This Atlas provides the main outlines of Islamic history from the immediate pre-Islamic period until the end of 1920, that is, before most parts of the Muslim world became sovereign nation states.
Each map is accompanied by a text that contextualises, explains, and expands upon the map, and are fully cross-referenced. All of the maps are in full colour: 18 of them are double-page spreads, and 25 are single page layouts. This is an atlas of Islamic, not simply Arab or Middle Eastern history; hence it covers the entire Muslim world, including Spain, North, West and East Africa, the Indian sub-continent, Central Asia and South-East Asia. The maps are not static, in that they show transitions within the historical period to which they refer: for instance, the stages of the three contemporaneous Umayyad, Fatimid and ‘Abbasid caliphates on Map 10, or the progress of the Mongol invasions and the formation of the various separate Mongol khanates between 1200 and 1300 on Map 21. Using the most up to date cartographic and innovative design techniques, the maps break new ground in illuminating the history of Islam.
Brought right up to date with the addition of a Postscript detailing The Islamic World since c.1900, a Chronology from 500 BCE to 2014, and additional endpaper maps illustrating The Spread of Islam through the Ages and The Islamic World in the 21st Century, the Atlas of Islamic History is an essential reference work and an invaluable textbook for undergraduates studying Islamic history, as well as those with an interest in Asian History, Middle East History and World History more broadly.
Table of Contents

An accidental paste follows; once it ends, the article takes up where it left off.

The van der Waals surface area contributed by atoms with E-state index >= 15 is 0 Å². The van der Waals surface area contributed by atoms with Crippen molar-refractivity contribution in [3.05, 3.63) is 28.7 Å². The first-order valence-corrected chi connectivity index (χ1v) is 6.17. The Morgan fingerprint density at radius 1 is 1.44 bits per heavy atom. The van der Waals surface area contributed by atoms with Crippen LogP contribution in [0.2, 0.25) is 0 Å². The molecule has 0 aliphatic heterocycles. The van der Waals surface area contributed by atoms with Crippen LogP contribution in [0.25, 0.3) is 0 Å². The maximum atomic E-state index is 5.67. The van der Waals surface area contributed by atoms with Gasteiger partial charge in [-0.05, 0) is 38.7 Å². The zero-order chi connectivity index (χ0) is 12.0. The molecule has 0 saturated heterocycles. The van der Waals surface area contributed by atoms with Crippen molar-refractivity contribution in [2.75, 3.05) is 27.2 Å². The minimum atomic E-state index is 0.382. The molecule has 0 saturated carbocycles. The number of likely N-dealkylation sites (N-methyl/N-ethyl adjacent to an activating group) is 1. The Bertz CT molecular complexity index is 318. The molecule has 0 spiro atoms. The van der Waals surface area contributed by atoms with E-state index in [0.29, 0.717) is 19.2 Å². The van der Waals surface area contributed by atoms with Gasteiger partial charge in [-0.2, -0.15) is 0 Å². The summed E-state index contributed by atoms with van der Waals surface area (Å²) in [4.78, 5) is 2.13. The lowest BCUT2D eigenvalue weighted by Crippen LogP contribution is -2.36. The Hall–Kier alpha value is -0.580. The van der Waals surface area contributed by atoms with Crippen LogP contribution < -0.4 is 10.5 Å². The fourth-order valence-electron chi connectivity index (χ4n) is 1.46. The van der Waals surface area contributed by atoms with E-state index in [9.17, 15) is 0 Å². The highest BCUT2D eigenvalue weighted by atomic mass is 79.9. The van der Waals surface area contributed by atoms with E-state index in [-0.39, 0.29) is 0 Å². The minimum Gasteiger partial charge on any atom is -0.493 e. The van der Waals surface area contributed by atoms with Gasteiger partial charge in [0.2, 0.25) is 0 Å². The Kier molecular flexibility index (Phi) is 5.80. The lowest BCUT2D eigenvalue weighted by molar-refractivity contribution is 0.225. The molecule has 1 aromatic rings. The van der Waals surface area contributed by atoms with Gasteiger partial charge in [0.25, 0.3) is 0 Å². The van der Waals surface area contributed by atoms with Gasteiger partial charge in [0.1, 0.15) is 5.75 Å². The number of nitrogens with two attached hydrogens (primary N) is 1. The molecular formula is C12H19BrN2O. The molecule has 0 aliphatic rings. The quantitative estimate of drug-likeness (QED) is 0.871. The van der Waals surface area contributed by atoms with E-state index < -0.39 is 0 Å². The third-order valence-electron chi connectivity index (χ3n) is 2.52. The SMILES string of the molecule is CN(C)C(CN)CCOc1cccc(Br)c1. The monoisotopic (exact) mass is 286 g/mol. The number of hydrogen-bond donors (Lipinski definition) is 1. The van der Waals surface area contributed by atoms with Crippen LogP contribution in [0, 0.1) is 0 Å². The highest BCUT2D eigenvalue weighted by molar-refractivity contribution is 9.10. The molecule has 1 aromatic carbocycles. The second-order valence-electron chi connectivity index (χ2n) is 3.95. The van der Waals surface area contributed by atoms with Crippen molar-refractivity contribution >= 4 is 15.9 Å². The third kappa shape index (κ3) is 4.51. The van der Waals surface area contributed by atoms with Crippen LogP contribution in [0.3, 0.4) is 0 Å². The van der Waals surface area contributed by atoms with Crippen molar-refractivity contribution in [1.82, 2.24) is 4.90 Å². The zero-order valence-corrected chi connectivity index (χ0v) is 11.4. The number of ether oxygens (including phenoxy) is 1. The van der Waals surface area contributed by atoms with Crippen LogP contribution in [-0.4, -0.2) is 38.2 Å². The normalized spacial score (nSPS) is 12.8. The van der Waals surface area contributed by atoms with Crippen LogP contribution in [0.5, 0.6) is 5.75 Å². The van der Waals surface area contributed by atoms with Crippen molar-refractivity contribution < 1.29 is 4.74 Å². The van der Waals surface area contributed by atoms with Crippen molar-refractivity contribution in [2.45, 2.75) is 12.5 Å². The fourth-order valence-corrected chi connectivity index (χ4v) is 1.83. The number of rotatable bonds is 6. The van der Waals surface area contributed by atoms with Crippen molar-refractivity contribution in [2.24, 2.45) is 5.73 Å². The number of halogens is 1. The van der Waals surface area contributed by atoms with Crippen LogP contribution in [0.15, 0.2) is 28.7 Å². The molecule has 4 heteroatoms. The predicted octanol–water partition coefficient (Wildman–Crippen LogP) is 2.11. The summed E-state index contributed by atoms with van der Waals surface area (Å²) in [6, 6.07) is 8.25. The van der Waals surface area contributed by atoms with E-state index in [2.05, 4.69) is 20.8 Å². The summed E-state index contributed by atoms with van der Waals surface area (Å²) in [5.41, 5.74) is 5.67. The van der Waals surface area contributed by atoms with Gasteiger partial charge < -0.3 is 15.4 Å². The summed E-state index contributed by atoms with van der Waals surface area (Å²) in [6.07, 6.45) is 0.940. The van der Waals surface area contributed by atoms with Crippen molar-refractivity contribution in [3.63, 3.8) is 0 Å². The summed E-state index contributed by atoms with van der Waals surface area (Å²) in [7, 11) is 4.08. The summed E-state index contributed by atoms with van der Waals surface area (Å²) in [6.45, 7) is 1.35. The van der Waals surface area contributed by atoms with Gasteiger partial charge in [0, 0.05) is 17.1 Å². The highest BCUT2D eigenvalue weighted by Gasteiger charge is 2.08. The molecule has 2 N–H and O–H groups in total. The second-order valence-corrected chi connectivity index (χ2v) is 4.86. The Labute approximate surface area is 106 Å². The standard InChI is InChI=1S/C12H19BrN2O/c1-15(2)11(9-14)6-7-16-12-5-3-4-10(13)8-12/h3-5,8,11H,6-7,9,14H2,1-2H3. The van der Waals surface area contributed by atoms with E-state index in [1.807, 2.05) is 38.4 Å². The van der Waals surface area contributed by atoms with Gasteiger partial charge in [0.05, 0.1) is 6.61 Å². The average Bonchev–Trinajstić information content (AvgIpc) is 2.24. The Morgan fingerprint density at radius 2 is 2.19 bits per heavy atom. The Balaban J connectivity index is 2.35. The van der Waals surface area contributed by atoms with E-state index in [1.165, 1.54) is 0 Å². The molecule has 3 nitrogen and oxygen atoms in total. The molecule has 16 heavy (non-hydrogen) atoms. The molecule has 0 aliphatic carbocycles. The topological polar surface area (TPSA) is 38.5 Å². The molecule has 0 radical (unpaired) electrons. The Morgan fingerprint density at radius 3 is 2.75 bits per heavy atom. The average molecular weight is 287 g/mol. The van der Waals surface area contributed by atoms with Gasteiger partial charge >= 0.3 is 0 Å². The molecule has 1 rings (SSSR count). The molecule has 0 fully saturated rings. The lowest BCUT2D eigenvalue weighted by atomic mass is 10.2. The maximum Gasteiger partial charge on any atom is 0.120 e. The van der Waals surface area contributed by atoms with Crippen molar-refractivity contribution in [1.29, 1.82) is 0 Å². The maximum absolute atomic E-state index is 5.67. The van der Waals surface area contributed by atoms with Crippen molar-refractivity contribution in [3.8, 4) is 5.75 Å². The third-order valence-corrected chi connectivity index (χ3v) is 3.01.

Global Map: The Spread of Islam Through the Ages 1 The Arabian Peninsula c.570 2 The Near East and the Mediterranean at the Advent of Islam c600 3 The expansion of Islam under the Prophet and the Rightly Guided Caliphs c622-661 4 The Umayyad Caliphate of Damascus 661-750 5 Islam and Christendom under Harun al-Rashid (786-809) and Charlemagne (768-814) 6 The Eastern Abbasid Caliphate at the Height of its Power 750-c820 7 The Emergence of Local Dynasties in the Eastern Abbasid Caliphate c820-c908 8 The Development of Muslim Rule in North Africa and Spain c800-c950 9 The Ghaznavids and the early Muslim Conquest of India c977-1099 10 The Decline of the Abbasid Caliphate and the Rise of the Fatamids c900-c1000 11 The Fatimid Caliphate and the Buyid State 945-1062 12 The Consolidation of Seljuq Power from 1040 to the Death of Malik Shah in 1092 13 The End of the Umayyad Caliphate and the Rule of the Muluk al-Tawa’if c1000-1086 14 Northwest Africa and Spain under the Almoravids c1050-1130 15 The Diffusion of Islam in West Africa c1000-c1500 16 New Muslim Dynasties in Iran, Central Asia and India c1092-c1206 17 Fatimids, Seljuks and Zangids 1092-c1170 18 Salah al-Din and the Rise of the Ayyubids c1170-1250 19 Trade Between the Western Islamic World and Europe c1100-c1300 20 Islam and the Trade of Africa and Asia c800-c1300 21 The Islamic World and the Mongol Invasions c1200-c1300 22 The Bahri Mamluks and the Ilkhanids c1250-1382 23 The Burji Mamluks and the Ottomans 1382-1517 24 Mongols and Turkmens in Iran and Central Asia c1300-c1500 25 Ottoman Expansion in Anatolia, the Balkans and Black Sea Lands c1300-c1520 26 North Africa and Spain under the Almohads c1130-c1250 27 Muslim Rule in North Africa and Spain at the end of the Reconquista c1250-c1550 28 India under the Delhi Sultanate 1206-c1400 29 India under the Sayyids, Lodis and early Mughals c1400-1605 30 The Spread of Islam in Southeast Asia c1275-c1600 31 The Rise of the Safavids and Expansion of the Ottoman Empire c1500-c1700 32 Islamic Russia, Central Asia and Iran c1450-c1750 33 The Development of Muslim States in North and West Africa c1500-c1650 34 The Mughal Empire from the Death of Akbar to the Death of Awrangzib 1605-1707 35 The Decline of the Mughal Empire 1707-c1820 36 Islamic Revival and Reform in India under British Rule c.1820-c.1910 37 Islam and Imperialism in Iran, Central Asia, Afghanistan and China c1750-c1920 38 The Ottoman Empire and the Sa'udi- Wahhabi State c1700-c1830 39 The Ottoman Empire and the Sau'di State c1830-c1914 40 Islamic Reform Movements in North and West Africa c1650-c1900 41 The Spread and Development of Islam in Eastern Africa c1500-c1900 42 The Development of Muslim States in Southeast Asia c1600-c1900 43 Religious Reform and Resistance to Colonisation in the Islamic World c1750-c1914 44 Global Map: The Islamic World in the 21st Century